As I learn more about ADHD, I find myself wondering if my actions or inactions could have been, in some small way, a blind struggle to right my chemical ship. For instance, dopamine is the neurotransmitter in the brain in charge of motivation, focus, impulse control, and our pleasure/reward center, among many other functions. It’s the lack of which that is believed to contribute to some ADHD symptoms. Is it possible I’ve been unconsciously trying to top off my dopamine levels?
This is the part I don’t talk about…the shameful and embarrassing bits, the roads I disregarded and the ones I trampled on, the ones I’d give anything for a “do-over.”
I hesitate to bring this up, to speak about it through the filter of ADHD because it feels…cowardly and like I’m trying to shift the blame.
I’m not—the blame for my choices, all of them, lies solely with me. I’m not trying to hide behind this diagnosis or use it as a convenient excuse. Anyone who knows me well knows that personal responsibility is my credo. It infuriates me when people don’t take accountability for their actions. It’s why I’ve avoided managerial positions in my day jobs and why, given a different child than the one I gave birth to, I’d most likely be a tyrannical parent.
So I’ve stood in front of the people impacted by my abysmal choices, including the person in the mirror, and have accepted responsibility and apologized for them. I own them…every single one. But I can’t shake this niggling feeling, wondering if this could be a partial explanation for choices I’ve made I know aren’t me. Could it be a fragmentary answer to the question for which there’s never been a rational response: “Why?”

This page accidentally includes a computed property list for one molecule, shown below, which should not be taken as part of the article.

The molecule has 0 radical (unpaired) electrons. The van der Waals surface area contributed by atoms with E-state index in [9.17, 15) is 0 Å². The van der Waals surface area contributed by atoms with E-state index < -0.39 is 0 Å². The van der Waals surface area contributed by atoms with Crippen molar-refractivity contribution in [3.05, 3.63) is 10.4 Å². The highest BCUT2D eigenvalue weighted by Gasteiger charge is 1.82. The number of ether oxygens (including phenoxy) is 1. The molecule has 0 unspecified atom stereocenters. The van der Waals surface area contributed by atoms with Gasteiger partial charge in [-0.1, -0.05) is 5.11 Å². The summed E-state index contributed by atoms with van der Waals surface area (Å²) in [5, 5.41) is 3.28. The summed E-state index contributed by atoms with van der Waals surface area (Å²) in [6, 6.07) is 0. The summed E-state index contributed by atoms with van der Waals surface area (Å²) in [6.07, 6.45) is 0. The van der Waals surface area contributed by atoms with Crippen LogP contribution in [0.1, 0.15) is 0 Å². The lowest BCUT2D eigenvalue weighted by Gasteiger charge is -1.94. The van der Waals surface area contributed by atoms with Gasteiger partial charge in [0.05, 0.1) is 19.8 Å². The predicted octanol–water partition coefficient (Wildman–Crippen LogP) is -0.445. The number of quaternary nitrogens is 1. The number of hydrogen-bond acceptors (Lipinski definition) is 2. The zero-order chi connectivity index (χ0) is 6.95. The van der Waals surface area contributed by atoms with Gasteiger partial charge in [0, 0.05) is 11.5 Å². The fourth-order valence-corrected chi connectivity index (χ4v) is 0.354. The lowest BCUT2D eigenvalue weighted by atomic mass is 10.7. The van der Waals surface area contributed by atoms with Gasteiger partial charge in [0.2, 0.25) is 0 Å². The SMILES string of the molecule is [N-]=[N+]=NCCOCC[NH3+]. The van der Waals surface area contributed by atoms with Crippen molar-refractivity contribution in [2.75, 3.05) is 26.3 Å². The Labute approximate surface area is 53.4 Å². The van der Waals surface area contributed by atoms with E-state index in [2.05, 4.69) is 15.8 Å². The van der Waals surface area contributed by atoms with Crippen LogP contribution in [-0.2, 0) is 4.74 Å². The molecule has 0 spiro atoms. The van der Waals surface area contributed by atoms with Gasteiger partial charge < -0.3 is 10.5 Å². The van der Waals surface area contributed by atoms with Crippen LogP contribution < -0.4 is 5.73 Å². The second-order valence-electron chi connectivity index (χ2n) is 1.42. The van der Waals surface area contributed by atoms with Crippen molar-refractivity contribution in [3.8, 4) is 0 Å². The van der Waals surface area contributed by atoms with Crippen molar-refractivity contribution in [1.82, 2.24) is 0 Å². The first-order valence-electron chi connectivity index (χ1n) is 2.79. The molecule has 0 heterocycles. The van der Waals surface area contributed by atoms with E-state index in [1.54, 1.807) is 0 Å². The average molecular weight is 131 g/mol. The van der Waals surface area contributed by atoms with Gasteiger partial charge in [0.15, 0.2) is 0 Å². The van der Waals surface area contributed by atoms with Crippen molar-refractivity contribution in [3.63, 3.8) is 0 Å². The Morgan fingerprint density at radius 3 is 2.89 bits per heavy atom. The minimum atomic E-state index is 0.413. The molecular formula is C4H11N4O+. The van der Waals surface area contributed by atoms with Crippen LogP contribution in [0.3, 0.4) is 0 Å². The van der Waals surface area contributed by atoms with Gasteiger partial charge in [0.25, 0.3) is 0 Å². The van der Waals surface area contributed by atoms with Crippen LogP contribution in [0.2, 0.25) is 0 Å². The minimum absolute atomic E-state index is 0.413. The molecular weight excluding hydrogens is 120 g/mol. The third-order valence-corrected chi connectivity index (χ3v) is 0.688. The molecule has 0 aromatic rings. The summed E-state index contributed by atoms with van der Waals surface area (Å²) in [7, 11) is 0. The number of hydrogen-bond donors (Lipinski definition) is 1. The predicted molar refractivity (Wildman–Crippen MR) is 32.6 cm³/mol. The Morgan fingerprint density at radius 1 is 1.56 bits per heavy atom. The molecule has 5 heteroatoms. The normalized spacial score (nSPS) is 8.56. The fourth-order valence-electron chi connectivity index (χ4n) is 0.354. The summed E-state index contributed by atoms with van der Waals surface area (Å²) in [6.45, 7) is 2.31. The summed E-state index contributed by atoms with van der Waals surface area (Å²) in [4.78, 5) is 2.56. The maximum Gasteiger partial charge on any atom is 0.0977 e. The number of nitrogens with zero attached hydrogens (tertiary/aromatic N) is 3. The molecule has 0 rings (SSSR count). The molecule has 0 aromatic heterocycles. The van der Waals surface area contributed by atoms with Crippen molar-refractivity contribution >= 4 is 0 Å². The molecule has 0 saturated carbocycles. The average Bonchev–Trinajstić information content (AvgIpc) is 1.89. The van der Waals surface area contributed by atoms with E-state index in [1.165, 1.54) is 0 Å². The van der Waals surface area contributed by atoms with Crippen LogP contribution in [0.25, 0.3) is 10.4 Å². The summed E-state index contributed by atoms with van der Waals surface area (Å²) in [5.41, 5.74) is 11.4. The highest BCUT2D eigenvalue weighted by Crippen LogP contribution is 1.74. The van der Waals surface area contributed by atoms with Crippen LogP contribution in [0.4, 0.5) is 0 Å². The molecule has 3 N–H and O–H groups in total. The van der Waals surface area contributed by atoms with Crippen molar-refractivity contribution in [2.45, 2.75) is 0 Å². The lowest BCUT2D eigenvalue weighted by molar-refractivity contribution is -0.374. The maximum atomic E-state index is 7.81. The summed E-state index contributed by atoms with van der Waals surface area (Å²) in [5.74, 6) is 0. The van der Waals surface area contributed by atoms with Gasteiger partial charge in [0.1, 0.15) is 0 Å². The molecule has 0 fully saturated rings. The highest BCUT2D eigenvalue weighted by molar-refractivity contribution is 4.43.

Okay, enough, already! Time to drag myself out of this pitiful “what if” swamp.
Here’s what else I’m feeling: fucking excited! Overall I’ve lived an amazing life and have enjoyed a measure of success regardless of going undiagnosed until now. But when I imagine what else I might be able to accomplish once I have my symptoms under control and implement new strategies, I’m practically giddy.
I picture conversations with people who are important to me in which I hear what they say, so they no longer question if they are important to me.
I dream of finishing what I start (my two novels, for instance). I imagine feeling confident that when I begin something new, it’s emblematic of who I am, not some aberration, and an endeavor that will make me and my family proud, not disillusioned.
I envision silencing, or at least muffling, the hundreds of simultaneous thoughts demanding my attention, except for the ones I choose to listen to.
I imagine finally living up to my potential and banishing the persistent sense that I’m not doing enough or could do better if only I “tried harder.”
After years of hiking up an invisible mountain and not being able to figure out why I was winded all the time…
After delaying the hike because I knew I’d never finish it or I’d get distracted by the sparkling pond at its base and all the pretty fishes swimming in it…
After charging up that motherfucker with phenomenal speed and purpose…and then reversing course about a quarter of the way through the climb after I got bored…
I now see the mountain for what it is, and I can’t wait to get to the top.